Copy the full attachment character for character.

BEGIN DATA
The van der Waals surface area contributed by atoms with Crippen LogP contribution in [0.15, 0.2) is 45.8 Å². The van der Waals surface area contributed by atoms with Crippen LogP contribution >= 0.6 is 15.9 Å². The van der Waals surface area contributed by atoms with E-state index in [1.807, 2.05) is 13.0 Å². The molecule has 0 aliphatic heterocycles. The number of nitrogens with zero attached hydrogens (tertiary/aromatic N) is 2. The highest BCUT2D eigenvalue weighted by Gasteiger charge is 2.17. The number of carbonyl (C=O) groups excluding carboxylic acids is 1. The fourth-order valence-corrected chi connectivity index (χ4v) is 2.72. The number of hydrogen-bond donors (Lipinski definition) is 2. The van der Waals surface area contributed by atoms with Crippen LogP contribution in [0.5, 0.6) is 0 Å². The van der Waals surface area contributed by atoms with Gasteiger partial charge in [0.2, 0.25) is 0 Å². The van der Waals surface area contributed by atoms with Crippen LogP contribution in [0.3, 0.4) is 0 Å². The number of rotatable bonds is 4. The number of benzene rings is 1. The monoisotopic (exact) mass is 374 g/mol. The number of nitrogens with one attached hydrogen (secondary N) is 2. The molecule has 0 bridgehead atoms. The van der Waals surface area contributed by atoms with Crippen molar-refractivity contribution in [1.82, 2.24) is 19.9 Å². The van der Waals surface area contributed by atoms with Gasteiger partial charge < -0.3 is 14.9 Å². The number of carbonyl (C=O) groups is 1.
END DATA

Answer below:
The van der Waals surface area contributed by atoms with Crippen LogP contribution in [0.15, 0.2) is 45.8 Å². The van der Waals surface area contributed by atoms with Crippen LogP contribution >= 0.6 is 15.9 Å². The van der Waals surface area contributed by atoms with E-state index in [1.807, 2.05) is 13.0 Å². The molecule has 0 aliphatic heterocycles. The number of nitrogens with zero attached hydrogens (tertiary/aromatic N) is 2. The highest BCUT2D eigenvalue weighted by Gasteiger charge is 2.17. The number of carbonyl (C=O) groups excluding carboxylic acids is 1. The fourth-order valence-corrected chi connectivity index (χ4v) is 2.72. The number of hydrogen-bond donors (Lipinski definition) is 2. The van der Waals surface area contributed by atoms with Crippen LogP contribution in [0.5, 0.6) is 0 Å². The van der Waals surface area contributed by atoms with Gasteiger partial charge in [0.2, 0.25) is 0 Å². The van der Waals surface area contributed by atoms with Crippen LogP contribution in [0.3, 0.4) is 0 Å². The number of rotatable bonds is 4. The number of benzene rings is 1. The monoisotopic (exact) mass is 374 g/mol. The number of nitrogens with one attached hydrogen (secondary N) is 2. The molecule has 0 bridgehead atoms. The van der Waals surface area contributed by atoms with Crippen molar-refractivity contribution in [1.82, 2.24) is 19.9 Å². The van der Waals surface area contributed by atoms with Gasteiger partial charge < -0.3 is 14.9 Å². The number of carbonyl (C=O) groups is 1.